Monday Morning Zip

by Elouise

I love today’s Daily Prompt! Zip. One of the most elusive, malleable words in the English language.

My first thought: Infinite Zip — the name of Kim’s dearly beloved, departed dog. Also what I don’t have (infinite zip).

Other thoughts:

  • Since when did Zip-codes bring more zip into postal delivery?
  • Why don’t the promises of zip, vim and vigor ever work for me?
  • Who invented these teeny, tiny zippers that always stick on the way up or down?
  • I don’t have a clue what to write about zip.

So I went to my faithful Oxford English Dictionary under zip/nouns/colloquial and hit the jackpot!

  • 1875, Fogg in Arabastan xxi: “The blood-thirsty zip of mosquitoes by the million…”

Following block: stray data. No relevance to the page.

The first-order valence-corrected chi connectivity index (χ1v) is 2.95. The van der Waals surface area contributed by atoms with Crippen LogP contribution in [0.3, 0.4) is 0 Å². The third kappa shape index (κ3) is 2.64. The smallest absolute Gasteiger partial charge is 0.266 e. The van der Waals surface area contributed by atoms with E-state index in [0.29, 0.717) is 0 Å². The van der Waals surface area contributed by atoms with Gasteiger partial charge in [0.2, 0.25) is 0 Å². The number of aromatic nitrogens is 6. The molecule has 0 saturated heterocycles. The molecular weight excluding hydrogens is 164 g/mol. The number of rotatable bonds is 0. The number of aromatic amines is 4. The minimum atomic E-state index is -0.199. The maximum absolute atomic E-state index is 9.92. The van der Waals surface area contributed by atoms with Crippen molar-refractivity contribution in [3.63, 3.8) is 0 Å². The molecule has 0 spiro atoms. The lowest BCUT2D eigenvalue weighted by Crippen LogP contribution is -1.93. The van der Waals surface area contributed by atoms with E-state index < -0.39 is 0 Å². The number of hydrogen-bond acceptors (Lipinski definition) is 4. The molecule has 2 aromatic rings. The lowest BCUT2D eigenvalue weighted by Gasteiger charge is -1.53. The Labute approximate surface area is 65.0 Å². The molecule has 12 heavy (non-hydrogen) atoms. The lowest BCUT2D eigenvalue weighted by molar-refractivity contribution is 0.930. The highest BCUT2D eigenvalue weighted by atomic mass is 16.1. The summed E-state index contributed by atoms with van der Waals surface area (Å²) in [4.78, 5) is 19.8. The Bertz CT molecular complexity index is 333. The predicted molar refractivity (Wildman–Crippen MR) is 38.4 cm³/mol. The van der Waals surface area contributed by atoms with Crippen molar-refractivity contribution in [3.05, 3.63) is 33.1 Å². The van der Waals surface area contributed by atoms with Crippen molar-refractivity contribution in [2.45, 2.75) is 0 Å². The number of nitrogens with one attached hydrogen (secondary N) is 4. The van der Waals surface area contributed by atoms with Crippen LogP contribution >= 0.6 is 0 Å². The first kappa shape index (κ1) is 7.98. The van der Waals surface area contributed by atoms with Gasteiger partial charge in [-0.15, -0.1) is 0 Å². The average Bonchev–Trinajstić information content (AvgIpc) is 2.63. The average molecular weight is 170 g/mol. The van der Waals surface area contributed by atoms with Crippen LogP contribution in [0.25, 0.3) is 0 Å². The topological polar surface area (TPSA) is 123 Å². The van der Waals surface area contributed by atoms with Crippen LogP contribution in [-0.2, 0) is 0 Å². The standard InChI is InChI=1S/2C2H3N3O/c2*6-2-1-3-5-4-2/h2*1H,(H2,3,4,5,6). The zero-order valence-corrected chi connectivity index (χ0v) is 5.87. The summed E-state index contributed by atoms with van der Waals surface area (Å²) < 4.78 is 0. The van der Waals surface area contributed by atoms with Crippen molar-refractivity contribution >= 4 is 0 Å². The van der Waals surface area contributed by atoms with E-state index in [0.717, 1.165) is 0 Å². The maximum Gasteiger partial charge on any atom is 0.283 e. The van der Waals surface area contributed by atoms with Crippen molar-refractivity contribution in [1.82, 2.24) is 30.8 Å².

• 1907, N. Munro in Daft Days: “That’s how I feel…when I’ve got the zip of poetry in me.”
  • 1980: J. Krantz in Princess Daisy: “No launch, no commercials, no nothing. Zip! Finished! Over!”
  • 1940: In Punch 5 June: “Miss Fisher used to  wear some lovely plum-coloured trousers with a zip to match.”
  • 1977: C. McFadden in Serial (1978): “Spenser rummaged among the Ziploc bags in his briefcase….”
  • 1979: In This England Winter 19/3: “She folded her cap inside her apron and pushed both into her zip-topped bag.”

Wishing each of you a zippy day! Which about zips it up for now.

© Elouise Renich Fraser, 24 April 2017
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